Samsung SDI highlights ESS safety upgrades
An ESS stores power from solar panels or wind turbines for consumption later. It generally uses a large number of batteries connected together.
Last Wednesday, Korea’s No. 2 battery maker invited local reporters to Ulsan - to watch it set fire to ESS battery modules.
The demonstration introduced two fire prevention systems currently in the process of being added to more than 1,000 ESSs nationwide that employ the company’s battery modules. The initiative follows 26 fires at local ESSs since 2017.
“Please be aware that in reality in no way can a scenario like this happen in the field - this is a demonstration strictly planned to show the efficacy of our new installations,” said Heo Eun-gi, senior vice president of Samsung SDI’s system development team.
One of the systems was an apparatus with capsules of fire extinguishing material. The setup will be attached to the ceiling of each module, the capsules popping automatically if the temperature were to rise above a certain temperature, which the company said was confidential as it’s related to technology. The other solution is a silver, rectangular piece of material, slightly larger than a single battery cell, that can endure temperatures up to 800 degrees Celsius (1,472 degrees Fahrenheit). They are inserted between battery cells to prevent fire from spreading from one cell to the next.
In tests conducted for reporters, a nail was driven into the batteries. In the upgraded version, the temperature went from 22 degrees Celsius to 300 degrees Celsius in minutes. The module produced smoke, then the temperature started falling on its own.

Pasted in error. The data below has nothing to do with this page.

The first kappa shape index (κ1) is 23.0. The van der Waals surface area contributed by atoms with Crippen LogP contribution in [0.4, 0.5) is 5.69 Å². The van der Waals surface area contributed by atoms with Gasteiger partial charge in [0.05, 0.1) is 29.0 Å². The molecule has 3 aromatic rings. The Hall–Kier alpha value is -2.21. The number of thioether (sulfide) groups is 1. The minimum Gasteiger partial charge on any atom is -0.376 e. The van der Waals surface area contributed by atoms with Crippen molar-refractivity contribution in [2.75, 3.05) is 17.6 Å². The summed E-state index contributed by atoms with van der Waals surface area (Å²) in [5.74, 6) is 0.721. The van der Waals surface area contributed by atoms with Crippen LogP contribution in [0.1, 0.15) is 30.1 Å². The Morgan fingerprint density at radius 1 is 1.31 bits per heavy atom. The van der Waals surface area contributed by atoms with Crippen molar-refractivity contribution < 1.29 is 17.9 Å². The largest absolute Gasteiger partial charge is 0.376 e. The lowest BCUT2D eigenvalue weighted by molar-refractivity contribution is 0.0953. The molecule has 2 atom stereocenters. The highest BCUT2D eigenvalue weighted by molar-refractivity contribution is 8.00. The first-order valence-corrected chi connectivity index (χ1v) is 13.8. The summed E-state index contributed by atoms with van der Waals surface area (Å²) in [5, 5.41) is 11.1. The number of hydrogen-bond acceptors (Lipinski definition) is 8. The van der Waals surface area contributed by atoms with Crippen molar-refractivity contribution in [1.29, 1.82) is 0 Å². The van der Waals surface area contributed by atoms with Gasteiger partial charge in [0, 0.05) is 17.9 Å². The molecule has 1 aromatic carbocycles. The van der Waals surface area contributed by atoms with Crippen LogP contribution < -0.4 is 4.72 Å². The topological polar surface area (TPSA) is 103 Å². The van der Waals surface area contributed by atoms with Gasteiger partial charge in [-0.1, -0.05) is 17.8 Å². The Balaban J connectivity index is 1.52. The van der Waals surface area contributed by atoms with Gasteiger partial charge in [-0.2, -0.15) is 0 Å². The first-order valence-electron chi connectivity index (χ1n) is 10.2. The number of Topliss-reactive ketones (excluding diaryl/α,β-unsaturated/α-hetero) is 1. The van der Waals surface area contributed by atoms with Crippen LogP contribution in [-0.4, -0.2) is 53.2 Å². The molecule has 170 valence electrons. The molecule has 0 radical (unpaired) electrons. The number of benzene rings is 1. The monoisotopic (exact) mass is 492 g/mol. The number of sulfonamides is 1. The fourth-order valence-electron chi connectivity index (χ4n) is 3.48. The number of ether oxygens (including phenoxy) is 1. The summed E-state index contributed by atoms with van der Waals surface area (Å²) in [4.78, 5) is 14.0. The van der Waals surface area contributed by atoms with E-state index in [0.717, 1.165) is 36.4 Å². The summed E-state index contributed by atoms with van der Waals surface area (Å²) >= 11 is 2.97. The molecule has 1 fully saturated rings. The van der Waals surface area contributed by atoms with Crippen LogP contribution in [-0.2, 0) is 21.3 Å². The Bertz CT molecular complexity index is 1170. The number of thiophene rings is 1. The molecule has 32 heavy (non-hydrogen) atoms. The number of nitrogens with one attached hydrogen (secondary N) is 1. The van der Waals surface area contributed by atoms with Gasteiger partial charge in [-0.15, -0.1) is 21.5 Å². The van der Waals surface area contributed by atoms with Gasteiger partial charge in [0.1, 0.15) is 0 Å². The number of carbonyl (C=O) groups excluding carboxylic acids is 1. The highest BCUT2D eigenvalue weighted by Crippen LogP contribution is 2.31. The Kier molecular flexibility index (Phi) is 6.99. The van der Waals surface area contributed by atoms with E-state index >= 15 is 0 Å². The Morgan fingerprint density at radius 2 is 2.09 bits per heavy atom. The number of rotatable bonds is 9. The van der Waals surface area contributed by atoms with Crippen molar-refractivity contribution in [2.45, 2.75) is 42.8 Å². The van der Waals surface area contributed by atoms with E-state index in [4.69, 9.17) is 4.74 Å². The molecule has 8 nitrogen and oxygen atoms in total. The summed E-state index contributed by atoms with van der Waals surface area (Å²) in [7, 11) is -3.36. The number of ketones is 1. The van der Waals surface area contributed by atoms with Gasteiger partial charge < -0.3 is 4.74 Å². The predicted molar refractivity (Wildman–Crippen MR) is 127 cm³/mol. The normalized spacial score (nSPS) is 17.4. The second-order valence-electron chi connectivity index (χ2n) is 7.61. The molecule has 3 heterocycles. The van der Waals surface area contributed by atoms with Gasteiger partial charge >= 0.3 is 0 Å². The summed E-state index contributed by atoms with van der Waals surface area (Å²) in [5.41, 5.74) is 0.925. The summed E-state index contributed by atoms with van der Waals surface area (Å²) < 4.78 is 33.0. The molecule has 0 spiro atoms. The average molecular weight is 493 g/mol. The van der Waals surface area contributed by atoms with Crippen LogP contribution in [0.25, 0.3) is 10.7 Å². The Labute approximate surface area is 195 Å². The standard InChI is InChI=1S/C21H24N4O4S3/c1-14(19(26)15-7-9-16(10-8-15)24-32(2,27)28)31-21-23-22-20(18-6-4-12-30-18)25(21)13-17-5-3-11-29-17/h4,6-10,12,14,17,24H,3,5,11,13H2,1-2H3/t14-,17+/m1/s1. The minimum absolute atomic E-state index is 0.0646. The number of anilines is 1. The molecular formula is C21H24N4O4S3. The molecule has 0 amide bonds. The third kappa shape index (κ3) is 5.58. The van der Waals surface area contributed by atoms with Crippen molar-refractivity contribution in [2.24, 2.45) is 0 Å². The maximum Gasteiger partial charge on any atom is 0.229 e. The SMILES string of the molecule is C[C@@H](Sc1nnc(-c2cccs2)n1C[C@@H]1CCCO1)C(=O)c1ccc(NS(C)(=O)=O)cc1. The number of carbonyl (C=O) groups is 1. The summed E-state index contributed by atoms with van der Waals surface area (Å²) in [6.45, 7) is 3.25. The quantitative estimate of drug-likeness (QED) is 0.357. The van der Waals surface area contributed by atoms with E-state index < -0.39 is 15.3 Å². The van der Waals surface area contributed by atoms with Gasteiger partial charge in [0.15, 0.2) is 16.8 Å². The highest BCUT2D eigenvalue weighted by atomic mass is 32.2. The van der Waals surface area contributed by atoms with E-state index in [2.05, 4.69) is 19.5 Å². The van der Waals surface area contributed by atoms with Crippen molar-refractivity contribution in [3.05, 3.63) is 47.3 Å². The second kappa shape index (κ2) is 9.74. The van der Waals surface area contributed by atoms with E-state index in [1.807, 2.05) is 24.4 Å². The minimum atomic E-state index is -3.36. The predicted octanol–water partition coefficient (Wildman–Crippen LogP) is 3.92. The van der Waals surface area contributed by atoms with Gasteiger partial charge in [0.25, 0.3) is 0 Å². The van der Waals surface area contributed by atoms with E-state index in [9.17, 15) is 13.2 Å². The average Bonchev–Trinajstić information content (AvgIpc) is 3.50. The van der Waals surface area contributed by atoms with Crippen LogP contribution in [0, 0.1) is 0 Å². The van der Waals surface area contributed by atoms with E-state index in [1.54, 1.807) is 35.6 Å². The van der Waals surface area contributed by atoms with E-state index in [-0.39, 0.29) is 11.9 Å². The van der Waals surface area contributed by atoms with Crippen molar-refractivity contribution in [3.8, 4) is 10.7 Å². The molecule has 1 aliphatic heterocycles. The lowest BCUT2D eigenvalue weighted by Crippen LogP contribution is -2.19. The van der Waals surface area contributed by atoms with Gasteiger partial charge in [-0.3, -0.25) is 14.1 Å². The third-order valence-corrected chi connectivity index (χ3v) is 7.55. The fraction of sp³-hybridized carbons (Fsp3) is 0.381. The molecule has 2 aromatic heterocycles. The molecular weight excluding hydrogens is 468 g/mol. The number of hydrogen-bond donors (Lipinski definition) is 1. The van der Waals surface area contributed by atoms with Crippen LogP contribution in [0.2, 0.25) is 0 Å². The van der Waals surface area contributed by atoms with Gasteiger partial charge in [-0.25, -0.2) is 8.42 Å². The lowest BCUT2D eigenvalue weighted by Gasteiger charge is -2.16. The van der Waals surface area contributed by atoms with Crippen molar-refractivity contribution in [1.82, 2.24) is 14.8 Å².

It took 10 minutes for the system to cool.
The module without the barriers spewed black smoke and generated sparks not long after the nail was driven in. Cell temperatures went above 320 degrees Celsius.
What’s notable was the temperature of cells adjacent to the one penetrated by the nail. Those with the barriers did not get much hotter than 50 degrees Celsius, which is within the “normal temperature range” for ESS batteries, according to a Samsung spokesperson.
The temperature of modules without the upgrade hit 150 degrees Celsius. At this point, the module exploded and caught fire.
“Battery modules that are newly produced since this month have the fire prevention systems. There are around 1,000 ESSs in the country that use our batteries at the moment - it’ll take around seven to eight months to upgrade all of them,” said Samsung SDI CEO Jun Young-hyun.
The upgrades will cost around 200 billion won. Samsung SDI will pay for the retrofit with the hope of recovering the public’s trust and boosting demand for ESS products, which has fallen off since the fires.
Other prevention measures Samsung announced earlier include software that improves the monitoring features, a shock-sensing sticker that changes color in case the battery module was exposed to external shock and regular training sessions for ESS managers.
Among the 26 ESSs that caught fire in 2017, Samsung SDI supplied batteries for nine of them. The company believes failures were caused by external factors not the batteries themselves.
“Our goal was to develop [and expand in] the local industry, and based on that performance, we were able to achieve that before the fires,” said Jun. “Through recent measures, I will make sure our batteries can be 100 percent safe even in natural disasters.”
Samsung and LG Chem were two Korean leaders in the global ESS market, with a combined market share of 70 percent. Boosted by a government initiative for green energy, projections for the local ESS industry were bright, but after the fires, the local ESS market has stopped growing.
SNE Research, a market research firm that specializes in batteries, said that the lithium-ion battery market for ESS applications would increase 38 percent on year, led by European, U.S. and Japanese markets. Korea’s market, on the other hand, was forecast to retreat as ESS projects were halted after the fires.
BY SONG KYOUNG-SON [firstname.lastname@example.org]
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